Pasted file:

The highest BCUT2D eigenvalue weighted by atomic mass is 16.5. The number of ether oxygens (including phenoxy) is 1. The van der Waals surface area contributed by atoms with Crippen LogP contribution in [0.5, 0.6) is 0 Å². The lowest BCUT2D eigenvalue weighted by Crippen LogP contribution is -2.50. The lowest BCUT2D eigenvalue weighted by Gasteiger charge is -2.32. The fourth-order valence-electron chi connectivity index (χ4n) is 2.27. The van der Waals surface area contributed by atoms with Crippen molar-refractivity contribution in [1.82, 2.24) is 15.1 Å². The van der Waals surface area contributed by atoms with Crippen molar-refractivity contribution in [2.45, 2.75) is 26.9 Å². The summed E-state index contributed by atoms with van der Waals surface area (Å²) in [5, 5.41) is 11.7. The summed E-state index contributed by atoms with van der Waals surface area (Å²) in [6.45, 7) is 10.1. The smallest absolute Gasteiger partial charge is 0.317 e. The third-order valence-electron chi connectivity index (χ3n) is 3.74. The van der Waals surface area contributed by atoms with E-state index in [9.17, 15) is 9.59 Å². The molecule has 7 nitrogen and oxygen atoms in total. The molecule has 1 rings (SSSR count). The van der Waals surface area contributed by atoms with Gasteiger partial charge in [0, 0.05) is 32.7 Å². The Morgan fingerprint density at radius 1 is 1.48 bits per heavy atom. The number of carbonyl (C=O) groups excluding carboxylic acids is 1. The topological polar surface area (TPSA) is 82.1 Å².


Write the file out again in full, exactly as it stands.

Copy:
The highest BCUT2D eigenvalue weighted by atomic mass is 16.5. The number of ether oxygens (including phenoxy) is 1. The van der Waals surface area contributed by atoms with Crippen LogP contribution in [0.5, 0.6) is 0 Å². The lowest BCUT2D eigenvalue weighted by Crippen LogP contribution is -2.50. The lowest BCUT2D eigenvalue weighted by Gasteiger charge is -2.32. The fourth-order valence-electron chi connectivity index (χ4n) is 2.27. The van der Waals surface area contributed by atoms with Crippen molar-refractivity contribution in [1.82, 2.24) is 15.1 Å². The van der Waals surface area contributed by atoms with Crippen molar-refractivity contribution in [2.45, 2.75) is 26.9 Å². The summed E-state index contributed by atoms with van der Waals surface area (Å²) in [5, 5.41) is 11.7. The summed E-state index contributed by atoms with van der Waals surface area (Å²) in [6.45, 7) is 10.1. The smallest absolute Gasteiger partial charge is 0.317 e. The third-order valence-electron chi connectivity index (χ3n) is 3.74. The van der Waals surface area contributed by atoms with E-state index in [9.17, 15) is 9.59 Å². The molecule has 7 nitrogen and oxygen atoms in total. The molecule has 1 rings (SSSR count). The van der Waals surface area contributed by atoms with Gasteiger partial charge in [0, 0.05) is 32.7 Å². The Morgan fingerprint density at radius 1 is 1.48 bits per heavy atom. The number of carbonyl (C=O) groups excluding carboxylic acids is 1. The topological polar surface area (TPSA) is 82.1 Å².